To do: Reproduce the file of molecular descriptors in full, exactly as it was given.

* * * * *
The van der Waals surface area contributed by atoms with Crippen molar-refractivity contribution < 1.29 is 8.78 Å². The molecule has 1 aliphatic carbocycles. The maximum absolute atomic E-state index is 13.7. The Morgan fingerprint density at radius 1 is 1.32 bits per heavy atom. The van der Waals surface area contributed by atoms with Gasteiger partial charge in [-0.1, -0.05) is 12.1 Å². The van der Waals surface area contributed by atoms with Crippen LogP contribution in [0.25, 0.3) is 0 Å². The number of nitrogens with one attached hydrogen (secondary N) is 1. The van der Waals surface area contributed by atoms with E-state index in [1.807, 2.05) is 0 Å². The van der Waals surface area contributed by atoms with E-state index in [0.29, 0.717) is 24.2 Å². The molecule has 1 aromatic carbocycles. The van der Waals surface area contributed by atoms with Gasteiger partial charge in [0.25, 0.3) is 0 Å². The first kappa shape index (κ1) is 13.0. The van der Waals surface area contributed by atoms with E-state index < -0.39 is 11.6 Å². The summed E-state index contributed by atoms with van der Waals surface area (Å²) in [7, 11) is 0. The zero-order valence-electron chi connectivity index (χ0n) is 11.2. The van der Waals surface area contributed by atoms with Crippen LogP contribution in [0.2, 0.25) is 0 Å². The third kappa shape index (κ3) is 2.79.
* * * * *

The van der Waals surface area contributed by atoms with Crippen molar-refractivity contribution < 1.29 is 8.78 Å². The molecule has 1 aliphatic carbocycles. The maximum absolute atomic E-state index is 13.7. The Morgan fingerprint density at radius 1 is 1.32 bits per heavy atom. The van der Waals surface area contributed by atoms with Gasteiger partial charge in [-0.1, -0.05) is 12.1 Å². The van der Waals surface area contributed by atoms with Crippen LogP contribution in [0.25, 0.3) is 0 Å². The number of nitrogens with one attached hydrogen (secondary N) is 1. The van der Waals surface area contributed by atoms with E-state index in [1.807, 2.05) is 0 Å². The van der Waals surface area contributed by atoms with E-state index in [0.29, 0.717) is 24.2 Å². The molecule has 1 aromatic carbocycles. The van der Waals surface area contributed by atoms with Gasteiger partial charge in [0.25, 0.3) is 0 Å². The first kappa shape index (κ1) is 13.0. The van der Waals surface area contributed by atoms with E-state index < -0.39 is 11.6 Å². The summed E-state index contributed by atoms with van der Waals surface area (Å²) in [7, 11) is 0. The zero-order valence-electron chi connectivity index (χ0n) is 11.2. The van der Waals surface area contributed by atoms with Crippen LogP contribution in [0.2, 0.25) is 0 Å². The third kappa shape index (κ3) is 2.79.